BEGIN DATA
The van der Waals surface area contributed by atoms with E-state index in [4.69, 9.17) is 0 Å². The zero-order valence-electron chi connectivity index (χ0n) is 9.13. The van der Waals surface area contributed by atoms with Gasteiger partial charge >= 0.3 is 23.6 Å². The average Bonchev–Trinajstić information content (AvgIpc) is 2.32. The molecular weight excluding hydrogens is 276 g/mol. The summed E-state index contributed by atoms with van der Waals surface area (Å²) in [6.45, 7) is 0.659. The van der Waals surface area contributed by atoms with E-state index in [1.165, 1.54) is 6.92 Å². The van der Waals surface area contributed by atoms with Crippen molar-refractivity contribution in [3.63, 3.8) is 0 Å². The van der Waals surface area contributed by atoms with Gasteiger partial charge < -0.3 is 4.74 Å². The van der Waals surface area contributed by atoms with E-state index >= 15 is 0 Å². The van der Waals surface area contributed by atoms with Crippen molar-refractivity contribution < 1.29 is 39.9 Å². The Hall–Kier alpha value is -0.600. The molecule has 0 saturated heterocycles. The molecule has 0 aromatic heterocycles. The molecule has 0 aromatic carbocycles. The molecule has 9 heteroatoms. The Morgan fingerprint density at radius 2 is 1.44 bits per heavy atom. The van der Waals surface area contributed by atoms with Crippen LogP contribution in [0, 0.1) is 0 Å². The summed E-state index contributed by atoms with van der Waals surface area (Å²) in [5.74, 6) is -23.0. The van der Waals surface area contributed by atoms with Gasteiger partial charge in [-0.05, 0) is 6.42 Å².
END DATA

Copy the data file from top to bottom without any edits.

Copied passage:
The van der Waals surface area contributed by atoms with E-state index in [4.69, 9.17) is 0 Å². The zero-order valence-electron chi connectivity index (χ0n) is 9.13. The van der Waals surface area contributed by atoms with Gasteiger partial charge >= 0.3 is 23.6 Å². The average Bonchev–Trinajstić information content (AvgIpc) is 2.32. The molecular weight excluding hydrogens is 276 g/mol. The summed E-state index contributed by atoms with van der Waals surface area (Å²) in [6.45, 7) is 0.659. The van der Waals surface area contributed by atoms with E-state index in [1.165, 1.54) is 6.92 Å². The van der Waals surface area contributed by atoms with Crippen molar-refractivity contribution in [3.63, 3.8) is 0 Å². The van der Waals surface area contributed by atoms with Gasteiger partial charge < -0.3 is 4.74 Å². The van der Waals surface area contributed by atoms with E-state index >= 15 is 0 Å². The van der Waals surface area contributed by atoms with Crippen molar-refractivity contribution < 1.29 is 39.9 Å². The Hall–Kier alpha value is -0.600. The molecule has 0 saturated heterocycles. The molecule has 0 aromatic heterocycles. The molecule has 0 aromatic carbocycles. The molecule has 9 heteroatoms. The Morgan fingerprint density at radius 2 is 1.44 bits per heavy atom. The van der Waals surface area contributed by atoms with Crippen LogP contribution in [0, 0.1) is 0 Å². The summed E-state index contributed by atoms with van der Waals surface area (Å²) in [5.74, 6) is -23.0. The van der Waals surface area contributed by atoms with Gasteiger partial charge in [-0.05, 0) is 6.42 Å².